ESSEN, Germany (June 10, 2014) — Former Speaker of the House Dennis Hastert will be a featured speaker at the Tire Industry Association’s honors gathering Nov. 3 in Las Vegas prior to the opening of the 2014 Specialty Equipment Market Association (SEMA) Show.
TIA Executive Vice President Roy Littlefield, speaking to Tire Business at the recent Reifen Show in Essen, confirmed Mr. Hastert’s appearance at the annual TIA event. He has not yet picked a topic for his presentation.
Mr. Hastert, a Republican from Aurora, Ill., was speaker of the U.S. House during the 106th to 109th sessions, covering 1999-2007. He retired in 2009 after 11 terms in Congress, starting in 1987, and now is member of Dickstein Shapiro’s Public Policy & Law Practice.
Prior to being elected to the U.S. House of Representatives in 1986 to represent the state’s 14th Congressional District. Mr. Hastert was a member of the Illinois state house of representatives from 1980-1986. Before that he was a teacher, athletic coach and business owner.
During his 20 years in the House, Mr. Hastert focused his efforts on lowering taxes, improving education, strengthening Social Security and Medicare, and fortifying national defense efforts, according to his biography on Dickstein Shapiro’s website.
He also championed legislation to balance the federal budget, cut taxes and government waste and clean up the environment, the bio states, along with passing legislation to reduce government regulations in areas such as trucking and telecommunications.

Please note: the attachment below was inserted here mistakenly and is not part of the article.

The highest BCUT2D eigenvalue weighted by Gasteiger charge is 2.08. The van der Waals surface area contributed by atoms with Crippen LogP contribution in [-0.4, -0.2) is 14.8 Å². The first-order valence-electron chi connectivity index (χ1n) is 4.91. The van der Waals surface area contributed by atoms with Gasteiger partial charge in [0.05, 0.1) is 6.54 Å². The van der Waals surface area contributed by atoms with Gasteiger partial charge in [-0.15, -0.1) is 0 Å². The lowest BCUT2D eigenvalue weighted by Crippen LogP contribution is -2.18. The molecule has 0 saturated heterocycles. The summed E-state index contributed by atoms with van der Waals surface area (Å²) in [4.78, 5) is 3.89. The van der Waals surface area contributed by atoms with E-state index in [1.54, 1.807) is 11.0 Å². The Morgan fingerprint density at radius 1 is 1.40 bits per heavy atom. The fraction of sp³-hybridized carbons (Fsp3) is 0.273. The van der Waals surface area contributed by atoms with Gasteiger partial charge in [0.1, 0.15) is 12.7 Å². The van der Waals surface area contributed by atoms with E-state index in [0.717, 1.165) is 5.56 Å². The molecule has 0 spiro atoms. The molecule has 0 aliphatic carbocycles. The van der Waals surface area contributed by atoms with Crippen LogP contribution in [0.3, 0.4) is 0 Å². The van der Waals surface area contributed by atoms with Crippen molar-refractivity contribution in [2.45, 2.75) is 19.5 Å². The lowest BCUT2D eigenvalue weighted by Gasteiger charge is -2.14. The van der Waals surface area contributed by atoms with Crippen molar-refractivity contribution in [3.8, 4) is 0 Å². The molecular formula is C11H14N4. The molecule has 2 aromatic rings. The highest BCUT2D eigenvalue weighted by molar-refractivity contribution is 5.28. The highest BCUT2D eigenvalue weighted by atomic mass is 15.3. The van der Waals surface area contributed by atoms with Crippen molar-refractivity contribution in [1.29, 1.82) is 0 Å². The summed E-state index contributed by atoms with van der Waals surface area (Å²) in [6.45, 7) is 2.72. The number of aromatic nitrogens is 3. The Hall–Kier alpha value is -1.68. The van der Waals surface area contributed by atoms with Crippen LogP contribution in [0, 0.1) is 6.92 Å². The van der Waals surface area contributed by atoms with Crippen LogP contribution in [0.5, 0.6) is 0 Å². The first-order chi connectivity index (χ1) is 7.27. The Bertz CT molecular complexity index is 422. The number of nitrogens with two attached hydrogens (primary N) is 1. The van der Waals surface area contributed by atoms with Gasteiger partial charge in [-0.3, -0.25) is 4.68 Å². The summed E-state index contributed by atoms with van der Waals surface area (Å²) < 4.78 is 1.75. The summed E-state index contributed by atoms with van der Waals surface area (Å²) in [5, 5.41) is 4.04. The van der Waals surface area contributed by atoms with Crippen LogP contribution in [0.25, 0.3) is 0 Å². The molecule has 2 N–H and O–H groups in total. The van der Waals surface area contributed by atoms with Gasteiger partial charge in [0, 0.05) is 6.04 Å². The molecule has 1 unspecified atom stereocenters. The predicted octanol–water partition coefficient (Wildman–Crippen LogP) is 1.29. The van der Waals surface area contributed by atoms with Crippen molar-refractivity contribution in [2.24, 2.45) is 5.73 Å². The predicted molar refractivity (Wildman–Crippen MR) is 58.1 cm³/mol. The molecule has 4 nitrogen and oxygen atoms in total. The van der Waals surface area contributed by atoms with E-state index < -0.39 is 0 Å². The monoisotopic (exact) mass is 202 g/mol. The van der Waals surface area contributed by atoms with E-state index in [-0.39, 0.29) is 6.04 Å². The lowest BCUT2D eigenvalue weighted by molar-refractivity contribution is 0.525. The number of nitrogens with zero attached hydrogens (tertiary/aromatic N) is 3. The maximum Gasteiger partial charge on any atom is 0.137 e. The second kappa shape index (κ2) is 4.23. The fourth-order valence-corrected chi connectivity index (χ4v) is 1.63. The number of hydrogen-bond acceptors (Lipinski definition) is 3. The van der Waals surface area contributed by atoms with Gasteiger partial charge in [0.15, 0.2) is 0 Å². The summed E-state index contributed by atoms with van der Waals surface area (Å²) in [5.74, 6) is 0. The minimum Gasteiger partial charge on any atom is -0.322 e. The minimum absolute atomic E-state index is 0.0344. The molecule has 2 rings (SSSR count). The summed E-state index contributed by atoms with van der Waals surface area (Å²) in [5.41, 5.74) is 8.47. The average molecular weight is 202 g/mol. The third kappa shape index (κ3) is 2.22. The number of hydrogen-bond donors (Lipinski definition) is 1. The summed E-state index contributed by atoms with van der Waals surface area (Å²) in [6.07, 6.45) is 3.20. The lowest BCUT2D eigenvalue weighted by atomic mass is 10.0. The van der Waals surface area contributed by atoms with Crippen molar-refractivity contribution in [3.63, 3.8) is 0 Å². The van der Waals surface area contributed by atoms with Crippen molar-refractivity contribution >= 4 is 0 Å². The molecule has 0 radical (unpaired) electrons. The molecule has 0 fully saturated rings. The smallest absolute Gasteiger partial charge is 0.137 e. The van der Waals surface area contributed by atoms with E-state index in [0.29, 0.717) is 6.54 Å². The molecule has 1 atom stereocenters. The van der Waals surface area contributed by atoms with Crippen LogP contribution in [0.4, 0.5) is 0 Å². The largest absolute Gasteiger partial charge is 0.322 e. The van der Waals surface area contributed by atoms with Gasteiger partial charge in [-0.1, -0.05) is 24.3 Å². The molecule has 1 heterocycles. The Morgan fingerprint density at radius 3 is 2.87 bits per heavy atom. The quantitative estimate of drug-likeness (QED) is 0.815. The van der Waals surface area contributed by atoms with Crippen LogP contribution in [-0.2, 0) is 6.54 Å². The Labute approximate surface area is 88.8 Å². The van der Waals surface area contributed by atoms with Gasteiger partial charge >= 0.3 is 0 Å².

He also is credited with developing a policy that came to be known as the “Hastert Rule”—a philosophy that requires the “majority of the majority” to bring up a bill for a vote in the House of Representatives—according to various political websites.
TIA’s annual meeting and honors award ceremonies at the SEMA Show will take place this year at Caesars Palace, the host hotel. The annual meeting is scheduled for noon to 12:30, while the honors awards ceremony will take place from 6 to 7:30 p.m., followed by a welcome reception until 9 p.m.
Do so-called “Religious Freedom” laws in place in some states impact how companies do business, and do you support them?
|I support them and don’t think they have any effect on how I do business||
|I don’t support them; they have a negative effect on businesses||
|I think more research should be done about these laws’ impact before they’re enacted||
|They’re horrible, an infringement on the rights of certain groups or individuals and shouldn’t be the law anywhere||
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